NFL owners and the union representing players are back at the bargaining table and make some headway on a rookie wage scale but still stall on how to split US$9 billion in revenue.
NFL talks intensify as deadline day looms
WASHINGTON // NFL owners and the union representing players were back at the bargaining table yesterday and made some headway on a rookie wage scale but stalled on how to split US$9 billion (Dh33.05bn) in revenue.
The 14th day of mediated negotiations may have produced a breakthrough with reports the two sides reached an agreement on rookie wages which would include limits on length of contracts and guaranteed money.
But with a Friday deadline fast approaching, the main issue standing in the way of a new collective bargaining agreement remained firmly in place with NFL and NFL Players Association unable to make progress on how to carve up revenues.
The two sides spent part of yesterday haggling over the financial information that the league was willing to provide to the union.
According to league and union sources in a story posted on the NFL's official website, the NFL offered the NFLPA an aggregate of profitability over a five-year period at the league level.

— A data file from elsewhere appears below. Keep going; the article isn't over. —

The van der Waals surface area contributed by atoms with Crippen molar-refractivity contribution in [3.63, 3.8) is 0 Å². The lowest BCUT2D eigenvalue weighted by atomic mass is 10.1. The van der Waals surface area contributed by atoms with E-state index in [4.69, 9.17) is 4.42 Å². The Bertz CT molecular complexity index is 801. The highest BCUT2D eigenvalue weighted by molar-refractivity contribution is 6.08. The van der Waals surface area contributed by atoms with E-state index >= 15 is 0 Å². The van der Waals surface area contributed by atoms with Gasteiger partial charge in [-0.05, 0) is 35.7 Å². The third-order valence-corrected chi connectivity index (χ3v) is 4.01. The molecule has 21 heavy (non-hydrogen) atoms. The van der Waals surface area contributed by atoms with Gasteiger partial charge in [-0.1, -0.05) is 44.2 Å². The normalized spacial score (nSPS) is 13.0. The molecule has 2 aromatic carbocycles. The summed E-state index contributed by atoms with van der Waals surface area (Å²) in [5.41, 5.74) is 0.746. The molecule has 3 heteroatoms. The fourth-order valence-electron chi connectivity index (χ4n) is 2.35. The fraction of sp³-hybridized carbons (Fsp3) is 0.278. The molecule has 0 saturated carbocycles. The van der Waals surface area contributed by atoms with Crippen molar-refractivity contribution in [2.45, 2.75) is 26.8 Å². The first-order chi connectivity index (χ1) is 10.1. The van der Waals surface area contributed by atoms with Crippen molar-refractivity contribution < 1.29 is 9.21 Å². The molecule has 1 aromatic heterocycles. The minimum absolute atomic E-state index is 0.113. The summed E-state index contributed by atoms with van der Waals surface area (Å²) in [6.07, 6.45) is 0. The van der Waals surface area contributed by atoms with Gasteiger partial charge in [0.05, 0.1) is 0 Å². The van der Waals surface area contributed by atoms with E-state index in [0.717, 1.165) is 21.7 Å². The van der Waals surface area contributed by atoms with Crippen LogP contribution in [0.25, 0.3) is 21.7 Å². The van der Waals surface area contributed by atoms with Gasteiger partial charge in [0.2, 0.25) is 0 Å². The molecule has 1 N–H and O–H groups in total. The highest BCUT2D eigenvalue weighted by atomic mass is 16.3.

The union has pushed for more information at the individual club level.
"There is a long way to go, but as long as we stay at it, we have a chance to get an agreement done," NFL general counsel Jeff Pash told the NFL Network.
NFL Commissioner Roger Goodell, Pittsburgh Steelers President Art Rooney II and owners John Mara of the New York Giants and Clark Hunt of the Kansas City Chiefs were among those representing the league.
NFL Players Association (NFLPA) executive director DeMaurice Smith and union president Kevin Mawae led the players' delegation.
The league, claiming costs have risen dramatically since the previous deal of 2006, wants to increase the amount it takes off the top by a $1bn to $2.3bn. That would shrink the players' share, which currently is about 60 per cent of remaining revenues.
League owners also want to increase the number of regular season games from 16 to 18 while cutting out two preseason games in order to raise more revenue.
The current bargaining agreement was originally set to expire last Thursday. But that was extended twice, first by a day, then by a week.
Without an agreement, owners most likely would lock out players from team facilities and free agents would be in limbo, affecting about 400 players.
A potential lockout by owners was expected to be met by court action from the players.